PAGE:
Pain in your shoulder, hip, or knee can have many causes. This type of pain also has a range of treatments, from physical therapy to orthopaedic surgery. We always strive to provide our patients with the least invasive treatment options first. But sometimes, your problem is serious enough that it requires a surgical solution such as a partial or total replacement of your joint.
When joint replacement surgery is needed, our Orthopaedic Surgical team has the expertise and experience to see you through the entire process and get you moving again. We will work with you to determine the best course of treatment, based on your individual circumstances.
During shoulder replacement surgery, all or part of the glenohumeral joint is replaced with a prosthetic implant made of metal and plastic. We perform a number of techniques based on your underlying condition.
Both the ball and socket are replaced with implants that resemble the natural shape of your bones.
This minimally invasive technique uses a small anchor to attach the ball to the upper arm bone rather than using a more traditional stem.
Used in the event of severe rotator cuff damage, both the ball and socket are replaced, but their positions are reversed with the ball attached to the shoulder blade and socket attached to the upper arm bone.
Total Hip Replacement
The surgeon makes a small incision near the front of the hip to allow the removal of damaged bone or cartilage, followed by the implantation of an artificial hip. This artificial hip is made of metal alloys, plastics, and ceramics—it can be inserted by our expert surgeons without damaging nearby muscles and tendons.
- Often, the walking device can be discontinued 1-3 weeks sooner with the posterior approach
- Low risk of dislocation
The “Mini” stands for “minimally invasive.” A small incision is made at the back of the hip. As with the anterior approach, in order to access the joint and implant an artificial hip, muscle fibers are separated—not cut—thereby preserving their function.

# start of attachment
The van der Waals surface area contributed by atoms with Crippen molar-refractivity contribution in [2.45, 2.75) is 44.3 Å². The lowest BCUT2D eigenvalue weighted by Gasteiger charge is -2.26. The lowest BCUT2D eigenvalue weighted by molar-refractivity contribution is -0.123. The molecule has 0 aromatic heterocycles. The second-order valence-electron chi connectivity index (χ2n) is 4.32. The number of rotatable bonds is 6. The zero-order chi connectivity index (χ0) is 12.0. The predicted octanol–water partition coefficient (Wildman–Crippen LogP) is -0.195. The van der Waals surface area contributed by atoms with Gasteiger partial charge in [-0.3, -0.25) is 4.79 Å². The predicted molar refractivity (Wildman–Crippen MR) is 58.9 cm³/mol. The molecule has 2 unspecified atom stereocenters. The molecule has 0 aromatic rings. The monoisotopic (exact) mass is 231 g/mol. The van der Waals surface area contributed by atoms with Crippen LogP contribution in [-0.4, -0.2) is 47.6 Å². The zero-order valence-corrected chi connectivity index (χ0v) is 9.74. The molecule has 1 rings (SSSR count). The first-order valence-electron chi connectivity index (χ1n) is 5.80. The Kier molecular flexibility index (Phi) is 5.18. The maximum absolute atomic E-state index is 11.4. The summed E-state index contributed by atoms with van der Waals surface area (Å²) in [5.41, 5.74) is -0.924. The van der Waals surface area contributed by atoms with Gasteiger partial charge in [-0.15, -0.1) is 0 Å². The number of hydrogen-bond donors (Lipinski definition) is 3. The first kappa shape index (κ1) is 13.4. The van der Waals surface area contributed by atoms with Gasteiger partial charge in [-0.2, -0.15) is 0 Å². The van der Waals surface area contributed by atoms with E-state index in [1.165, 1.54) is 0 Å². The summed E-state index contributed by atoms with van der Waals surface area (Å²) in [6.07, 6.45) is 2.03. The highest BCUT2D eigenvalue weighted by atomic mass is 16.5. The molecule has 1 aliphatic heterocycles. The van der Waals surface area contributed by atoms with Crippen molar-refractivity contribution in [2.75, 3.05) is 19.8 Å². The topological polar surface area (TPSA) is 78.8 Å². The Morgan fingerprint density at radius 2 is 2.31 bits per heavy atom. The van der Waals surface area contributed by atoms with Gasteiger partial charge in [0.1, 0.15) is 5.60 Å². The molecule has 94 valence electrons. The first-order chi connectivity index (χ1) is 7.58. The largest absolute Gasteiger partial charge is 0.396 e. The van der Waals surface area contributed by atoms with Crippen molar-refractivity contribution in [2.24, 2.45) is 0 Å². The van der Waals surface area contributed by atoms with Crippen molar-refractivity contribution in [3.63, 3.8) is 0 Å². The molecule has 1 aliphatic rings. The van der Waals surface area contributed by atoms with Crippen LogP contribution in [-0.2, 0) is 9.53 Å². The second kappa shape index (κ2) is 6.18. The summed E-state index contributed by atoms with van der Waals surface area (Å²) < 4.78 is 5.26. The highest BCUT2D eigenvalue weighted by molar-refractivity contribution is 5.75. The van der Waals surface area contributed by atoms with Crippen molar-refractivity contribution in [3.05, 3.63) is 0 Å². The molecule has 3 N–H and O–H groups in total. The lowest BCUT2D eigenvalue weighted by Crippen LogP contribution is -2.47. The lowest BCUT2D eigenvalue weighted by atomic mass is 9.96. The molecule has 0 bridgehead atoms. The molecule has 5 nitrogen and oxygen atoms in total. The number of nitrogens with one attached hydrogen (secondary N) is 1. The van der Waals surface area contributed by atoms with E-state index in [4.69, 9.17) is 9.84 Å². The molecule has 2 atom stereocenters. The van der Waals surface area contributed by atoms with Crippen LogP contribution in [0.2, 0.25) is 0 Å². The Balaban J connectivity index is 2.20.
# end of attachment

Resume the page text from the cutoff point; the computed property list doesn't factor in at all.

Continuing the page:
- Simplest, most common hip replacement procedure, with a high safety margin
- Low risk of neurologic injury
- Low risk of dislocation
Total Knee Replacement
An incision is made to reach damaged bone and cartilage, and replace them with an artificial joint made of metal alloys, high-grade plastics, and polymers. A CT-based, custom pre-navigation system is sometimes used in planning before surgery.
Partial Knee Replacement
In this less-invasive technique for people with arthritis localized to one area within the knee, a single compartment of the knee is resurfaced with metal and plastic components. There are three types of partial knee replacements, depending on the location of your arthritis:
Patellofemoral—Partial knee replacement for those with knee arthritis that is confined to the patellofemoral (knee cap) compartment of the knee.
Medial Oxford—Implantation of a mobile-bearing prosthesis in the medial (inside) compartment of the knee.
Lateral Oxford—Implantation of a fixed-bearing prosthesis in the lateral (outside) compartment of the knee.
- Partial knee replacements and total knee replacements have similar outcomes and complications
- Faster recovery with partial knee replacement
To schedule an appointment or learn more about how we can treat orthopaedic spinal conditions, click here or call (603) 924-2144.
Preparing for Surgery and Post-Operation Recovery
For information about how to get ready for your surgery and what to expect in post-operation recovery, see our Joint Replacement Pre-and Post-Op Resources.